Coming to you from Austin, Texas, Jon and I take on the topic of “Advice for a young coach” in our first in person podcast. In this episode we take a step back in our young careers and look at our development as coaches. Starting with tracing our history of how we got into the job of coaching, how we actually got our jobs versus how we thought we would get our jobs, and from there carry on with a dialogue about some of the big misunderstandings in coaching development. We try to down some of the myths and expectations that we all had when we got into coaching and try to give advice on how to navigate the world of coaching, from resisting falling into the trap of ‘climbing the coaching ladder’, to the importance of focusing on development of people versus accumulating accolades. We then go into into talking about the misnomer of seeing coaching as a business, and some of the issues in the college system that are often overlooked. The goal of this podcast is to have a simple dialogue about what coaching is. In ending Part 1 of this 2 part conversation, Jon and I discuss the temptation to fall into the trap of dependence based coaching versus independence based coaching. Instead of seeing the coach as the dictator who has to have all the answers, we talk of the advantages of moving towards always moving towards a two way street of a partnership based model. Escaping the world of micromanaged coaching, as athletes develop, they should gain independence. We hope you enjoy part 1 of our 2 part conversation on advice for a young coach. As always, hit us up on social media if you have any comments, questions, or suggestions Steve & Jon Listen and Subscribe: Subscribe on Stitcher Subscribe on iTunes   Subscribe through RSS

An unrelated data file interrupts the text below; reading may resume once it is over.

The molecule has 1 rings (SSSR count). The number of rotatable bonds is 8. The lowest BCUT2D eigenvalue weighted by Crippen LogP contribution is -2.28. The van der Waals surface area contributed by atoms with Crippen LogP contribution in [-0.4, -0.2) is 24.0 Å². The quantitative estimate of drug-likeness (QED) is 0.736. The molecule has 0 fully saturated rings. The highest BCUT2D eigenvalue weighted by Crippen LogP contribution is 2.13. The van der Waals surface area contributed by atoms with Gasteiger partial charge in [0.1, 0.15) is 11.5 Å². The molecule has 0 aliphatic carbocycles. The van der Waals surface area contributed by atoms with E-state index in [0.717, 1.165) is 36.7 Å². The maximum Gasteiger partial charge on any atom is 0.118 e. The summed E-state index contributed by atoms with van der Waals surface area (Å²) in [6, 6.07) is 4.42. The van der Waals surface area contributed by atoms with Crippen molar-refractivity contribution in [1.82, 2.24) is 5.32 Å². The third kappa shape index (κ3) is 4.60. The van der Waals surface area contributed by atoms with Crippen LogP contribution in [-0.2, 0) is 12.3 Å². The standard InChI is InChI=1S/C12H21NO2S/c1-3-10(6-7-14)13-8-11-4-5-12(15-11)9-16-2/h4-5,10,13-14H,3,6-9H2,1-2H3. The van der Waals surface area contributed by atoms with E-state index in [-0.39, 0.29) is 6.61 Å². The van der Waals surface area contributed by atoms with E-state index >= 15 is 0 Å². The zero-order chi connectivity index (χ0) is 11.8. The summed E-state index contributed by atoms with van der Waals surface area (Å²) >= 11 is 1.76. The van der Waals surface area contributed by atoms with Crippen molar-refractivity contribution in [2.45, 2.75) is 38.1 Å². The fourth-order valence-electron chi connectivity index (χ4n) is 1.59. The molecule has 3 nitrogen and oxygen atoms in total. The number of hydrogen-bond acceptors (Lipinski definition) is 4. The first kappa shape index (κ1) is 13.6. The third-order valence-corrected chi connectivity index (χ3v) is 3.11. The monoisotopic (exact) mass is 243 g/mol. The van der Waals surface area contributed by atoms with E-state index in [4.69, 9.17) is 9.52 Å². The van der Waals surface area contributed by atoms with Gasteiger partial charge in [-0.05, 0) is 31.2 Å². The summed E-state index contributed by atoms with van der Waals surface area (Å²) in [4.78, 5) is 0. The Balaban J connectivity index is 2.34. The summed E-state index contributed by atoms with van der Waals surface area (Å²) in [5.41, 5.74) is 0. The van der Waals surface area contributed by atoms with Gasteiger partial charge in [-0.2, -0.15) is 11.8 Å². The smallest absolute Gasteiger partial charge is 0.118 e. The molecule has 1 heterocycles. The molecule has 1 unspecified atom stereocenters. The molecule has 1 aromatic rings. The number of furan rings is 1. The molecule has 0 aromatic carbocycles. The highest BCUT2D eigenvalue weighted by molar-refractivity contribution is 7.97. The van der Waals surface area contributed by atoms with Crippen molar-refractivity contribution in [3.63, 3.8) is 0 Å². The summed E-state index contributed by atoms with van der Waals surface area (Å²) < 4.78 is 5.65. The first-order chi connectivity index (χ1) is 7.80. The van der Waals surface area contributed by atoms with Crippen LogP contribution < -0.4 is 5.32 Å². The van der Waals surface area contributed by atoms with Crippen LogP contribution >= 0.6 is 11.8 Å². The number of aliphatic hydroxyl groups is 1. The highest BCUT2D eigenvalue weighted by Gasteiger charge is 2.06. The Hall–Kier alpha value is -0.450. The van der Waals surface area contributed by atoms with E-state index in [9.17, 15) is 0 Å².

Episode 11- Dealing with Failure | File Type: audio/mpeg | Duration: Unknown

In this episode of the Magness & Marcus podcast, we take on the topic that no one likes to deal with: failure. In the world of running, we deal with a sport that has a hard line, either you ran faster than you ever have before or you didn’t. Unfortunately, it’s incredibly easy to define yourself by reaching this set standard or not. We start off with defining what failure is in comparing a championship style race versus a time trial one. From here, we discuss how to handle failure. What should you do as a coach? Do you immediately address the “problem” or do you let an athlete digest it first? These topics and many more are discussed where we tie in a bit of science, a bit of experience, and plenty of lessons on how we’ve dealt with failure. Including a bit of talk on how High School phenoms should approach the transition to the college or professional level. Hear how I failed spectacularly as a HS phenom, what I learned from it, and how that failure shaped who I am as a person. As we always do, we meander through a few other topics along the way and end up with an almost plea for coaches to see their job as a mentorship and not a business. It’s not about doing anything you can to score an extra point or say you coached athlete X to a fast time, instead your in the people business. It’s about interactions and relationships built.  Hopefully after listening to some of our stories it puts what we do as coaches into perspective and we all see that the results are secondary and will follow if you take care in the process. As always, we hope you enjoy the podcast and feel free to hit us up on twitter if you have any comments or suggestions, Jon & Steve Resources mentioned in this Episode: Books: The Art of Work by Jeff Goins The Sports Gene by David Epstein A Beautiful Constraint by Adam Morgan MiddleMarch by George Elliott Articles: The Plight of the Ego Coach Listen and Subscribe: Subscribe on Stitcher Subscribe on iTunes   Subscribe through RSS

 Episode 11- Dealing with Failure | File Type: audio/mpeg | Duration: Unknown